By WENDELL HUTSON
A Wednesday community meeting where the proposed Obama Presidential Center was discussed included back and fourth comments from Chicago residents divided over the library’s long-term effect on South Side neighborhoods.
More than 100 people including residents from Hyde Park, Washington Park, Woodlawn, Bronzeville, and Jackson Park attended the two-hour meeting at the University of Chicago. The symposium was held as a follow-up to a Jan. 4 letter signed by 200 members of the University of Chicago faculty, who support the OPC being built on the South Side but have concerns about specific aspects of the project.
Panelists were Barbara Ransby, professor of African American Studies at the University of Illinois-Chicago, who also served as the moderator; Naomi Davis, founder of Blacks in Green and Bronzeville Regional Collective; Jawanza Malone, executive director for the nonprofit Kenwood-Oakland Community Organization; Jacqueline Stewart, director of the South Side Home Movie Project; and Charles Birnbaum, president and CEO of The Cultural landscape Foundation in Washington, D.C.
The biggest sticking point between residents and community groups was the absence of a Community Benefits Agreement, which the nonprofit Obama Foundation has been reluctant to do.
Malone said while he supports the Obama Presidential Center (OPC) he is worried the project could displace residents.
“We have a situation where the Obama Presidential Center can very well be a Trojan horse that’s going to drive displacement and gentrification in this part of town [that being the neighborhoods surrounding Jackson Park],” Malone said. “I say that because the Obama Foundation has refused to enter into a Community Benefits Agreement despite knowing the city of Chicago has a history of displacing residents with big projects like this one.”
A Community Benefits Agreement (CBA) is a contract signed by community groups and a real estate developer that requires the developer to provide specific amenities to the local community or neighborhood. In exchange, the community groups agree to publicly support the project, or at least not oppose it.
The Obama Library South Side Community Benefits Agreement Coalition is spearheading a campaign by other community groups to have a written agreement in place before the library is built by 2021.
Officials from the Obama Foundation, Chicago Park District, city of Chicago or the University of Chicago did not attend the March 7 meeting, and did not return phone calls to the Herald seeking comment.
However, at a Feb. 27 community meeting at McCormick Place, President Barack Obama made a surprise visit and ensured attendees that his library would be a benefit to the South Side.
“We will not displace residents. A lot of people get nervous about gentrification and understandably so,” Obama said. “When I first came to Chicago in 1985 on the South Side it was not my experience during that time that the biggest problem on the South side was too much development or too much economic activity or too many people being displaced.”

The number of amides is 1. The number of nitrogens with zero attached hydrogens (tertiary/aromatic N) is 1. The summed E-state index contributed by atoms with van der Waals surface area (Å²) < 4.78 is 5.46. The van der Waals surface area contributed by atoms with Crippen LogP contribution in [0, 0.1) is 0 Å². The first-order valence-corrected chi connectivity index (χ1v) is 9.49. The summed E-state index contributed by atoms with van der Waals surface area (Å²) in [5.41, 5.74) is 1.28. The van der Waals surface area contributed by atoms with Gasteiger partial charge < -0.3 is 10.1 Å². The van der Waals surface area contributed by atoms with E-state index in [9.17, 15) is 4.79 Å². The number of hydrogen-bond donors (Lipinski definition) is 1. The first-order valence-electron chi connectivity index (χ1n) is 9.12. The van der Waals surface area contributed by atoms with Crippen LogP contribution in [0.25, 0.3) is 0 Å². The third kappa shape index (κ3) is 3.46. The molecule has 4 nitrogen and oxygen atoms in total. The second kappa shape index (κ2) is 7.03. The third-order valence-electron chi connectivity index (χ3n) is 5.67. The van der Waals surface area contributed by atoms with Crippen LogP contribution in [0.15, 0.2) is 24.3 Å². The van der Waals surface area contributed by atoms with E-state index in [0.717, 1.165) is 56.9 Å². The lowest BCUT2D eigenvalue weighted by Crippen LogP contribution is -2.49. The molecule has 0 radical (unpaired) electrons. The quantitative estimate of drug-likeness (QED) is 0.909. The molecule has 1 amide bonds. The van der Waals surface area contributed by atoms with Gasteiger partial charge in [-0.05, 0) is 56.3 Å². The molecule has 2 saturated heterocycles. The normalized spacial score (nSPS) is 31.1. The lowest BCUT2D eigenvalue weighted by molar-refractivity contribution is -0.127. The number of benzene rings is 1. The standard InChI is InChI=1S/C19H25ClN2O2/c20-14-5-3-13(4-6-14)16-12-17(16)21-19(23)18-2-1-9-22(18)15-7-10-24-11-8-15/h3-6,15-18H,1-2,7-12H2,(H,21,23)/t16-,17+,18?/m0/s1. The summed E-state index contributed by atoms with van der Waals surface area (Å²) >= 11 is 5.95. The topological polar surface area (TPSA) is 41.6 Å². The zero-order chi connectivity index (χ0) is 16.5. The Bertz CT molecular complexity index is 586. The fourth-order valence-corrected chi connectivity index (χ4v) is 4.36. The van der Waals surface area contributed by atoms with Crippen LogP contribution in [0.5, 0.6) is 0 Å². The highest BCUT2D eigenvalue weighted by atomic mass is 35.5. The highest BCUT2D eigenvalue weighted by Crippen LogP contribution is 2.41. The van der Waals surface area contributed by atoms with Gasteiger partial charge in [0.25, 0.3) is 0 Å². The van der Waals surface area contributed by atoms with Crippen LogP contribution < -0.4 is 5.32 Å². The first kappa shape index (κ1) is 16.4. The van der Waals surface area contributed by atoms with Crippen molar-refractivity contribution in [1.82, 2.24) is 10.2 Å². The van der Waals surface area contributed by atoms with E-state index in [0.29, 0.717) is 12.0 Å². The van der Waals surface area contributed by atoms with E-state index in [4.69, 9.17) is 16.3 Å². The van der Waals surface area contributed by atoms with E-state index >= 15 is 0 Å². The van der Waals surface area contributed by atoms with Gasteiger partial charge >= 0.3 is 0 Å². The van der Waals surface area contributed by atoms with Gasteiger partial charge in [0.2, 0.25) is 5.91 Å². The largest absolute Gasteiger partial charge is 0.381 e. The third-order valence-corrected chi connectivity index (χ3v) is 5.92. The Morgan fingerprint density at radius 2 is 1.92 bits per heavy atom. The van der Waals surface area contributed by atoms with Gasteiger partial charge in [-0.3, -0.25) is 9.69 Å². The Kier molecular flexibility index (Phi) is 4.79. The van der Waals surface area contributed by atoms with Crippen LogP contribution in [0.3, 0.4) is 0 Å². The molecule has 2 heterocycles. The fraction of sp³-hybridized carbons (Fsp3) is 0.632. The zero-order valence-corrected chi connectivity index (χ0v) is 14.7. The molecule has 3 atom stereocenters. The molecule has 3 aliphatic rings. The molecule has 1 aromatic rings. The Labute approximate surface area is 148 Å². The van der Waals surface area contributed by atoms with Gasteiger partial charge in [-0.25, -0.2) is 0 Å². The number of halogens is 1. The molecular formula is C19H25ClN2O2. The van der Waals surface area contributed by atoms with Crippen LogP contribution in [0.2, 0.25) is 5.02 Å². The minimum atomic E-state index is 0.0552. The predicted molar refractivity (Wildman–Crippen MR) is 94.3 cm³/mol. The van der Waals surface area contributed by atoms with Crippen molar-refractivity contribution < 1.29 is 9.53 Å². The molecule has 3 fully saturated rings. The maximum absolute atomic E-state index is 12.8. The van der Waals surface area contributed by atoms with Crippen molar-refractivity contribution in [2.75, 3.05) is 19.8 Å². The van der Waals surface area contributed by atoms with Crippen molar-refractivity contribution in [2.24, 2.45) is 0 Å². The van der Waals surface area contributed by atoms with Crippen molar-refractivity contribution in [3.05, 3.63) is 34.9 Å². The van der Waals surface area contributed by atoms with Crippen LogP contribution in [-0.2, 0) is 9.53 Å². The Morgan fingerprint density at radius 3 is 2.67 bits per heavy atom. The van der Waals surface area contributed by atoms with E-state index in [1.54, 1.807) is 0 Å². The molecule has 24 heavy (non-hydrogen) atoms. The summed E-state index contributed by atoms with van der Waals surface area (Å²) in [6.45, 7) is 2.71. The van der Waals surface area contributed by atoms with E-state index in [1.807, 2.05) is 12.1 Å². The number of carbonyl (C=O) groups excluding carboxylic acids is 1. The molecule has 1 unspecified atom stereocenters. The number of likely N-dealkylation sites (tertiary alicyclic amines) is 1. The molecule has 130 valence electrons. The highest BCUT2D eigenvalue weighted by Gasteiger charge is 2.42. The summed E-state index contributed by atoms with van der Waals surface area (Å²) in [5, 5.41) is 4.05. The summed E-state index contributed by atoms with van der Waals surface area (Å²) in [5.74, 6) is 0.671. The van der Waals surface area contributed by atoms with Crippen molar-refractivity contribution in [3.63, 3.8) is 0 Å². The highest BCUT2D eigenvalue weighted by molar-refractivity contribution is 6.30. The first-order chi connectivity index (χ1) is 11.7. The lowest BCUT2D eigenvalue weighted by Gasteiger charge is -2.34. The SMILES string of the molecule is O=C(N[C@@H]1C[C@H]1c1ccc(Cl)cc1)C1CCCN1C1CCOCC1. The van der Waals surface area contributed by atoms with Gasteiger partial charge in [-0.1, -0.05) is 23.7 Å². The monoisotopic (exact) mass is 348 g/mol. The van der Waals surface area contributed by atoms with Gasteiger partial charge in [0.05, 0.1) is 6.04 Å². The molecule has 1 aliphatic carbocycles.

And because the library is being built with private donations and not tax dollars, the former president said that’s why the Obama Foundation would not enter into a CBA.
“I actually think it’s admirable and important that communities, when they’ve got big projects coming in, are paying attention to who’s building, who’s benefiting and who’s getting the jobs,” Obama said. “But what I said before in previous community meetings and I just want to repeat, we are not coming in here as a for-profit organization. I’m out there raising a bunch of money to get this thing built, to get the programming up and running. I’m not getting a salary out of the Foundation.”
One Woodlawn resident, Jeanette Taylor, addressed the panel about her experience with being displaced due to a high-profile development, and why a CBA is needed.
“I have seen poor people pushed out of their neighborhood all because of a development and that’s exactly what the presidential library will do,” said Taylor, a 42-year-old single mother of five children. “I used to live in Bronzeville but when the Harold Washington Cultural Center was built [at 4701 S. King Drive] it drove up property taxes so landlords went up on rent forcing lower-income individuals like myself to move.”
Taylor, a community organizer, added that Woodlawn was the only nearby neighborhood where she was able to find a five-bedroom apartment for $1,000 per month, which is what she paid when she lived in Bronzeville.
“I am tired of investments coming to poor, black and brown communities that ends up kicking residents out of their communities,” she said. “The president [Barack Obama] is misleading and out of touch with the community when he says gentrification would not occur as a result of his library being built in Jackson Park.”
But not everyone at the meeting was against the OPC being built on parkland in Jackson Park or anywhere else on the South Side.
Historian Timuel Black, 99, said while he would have preferred the OPC to be built in Washington Park, where Obama started his career as a community organizer, he still supports it being built in Jackson Park.
“President Obama could have chosen anywhere in America to build his library and he chose Chicago’s South Side. That is something all of us should be proud of and should embrace,” said Black.
And other OPC supporters cautioned those who opposed the use of parkland being used or not having a CBA in place.
“You cannot have progress without some change. But at the same time you have to be careful about how you go about expressing your concerns,” said Perri Irmer, Hyde Park resident and CEO of the DuSable Museum of African American History. “Look what happened to the Lucas Museum of Narrative Art when it was supposed to be built near Soldier Field. The Friends of the Parks shut it down with a lawsuit and now jobs and $600 million a year will go to San Francisco instead.”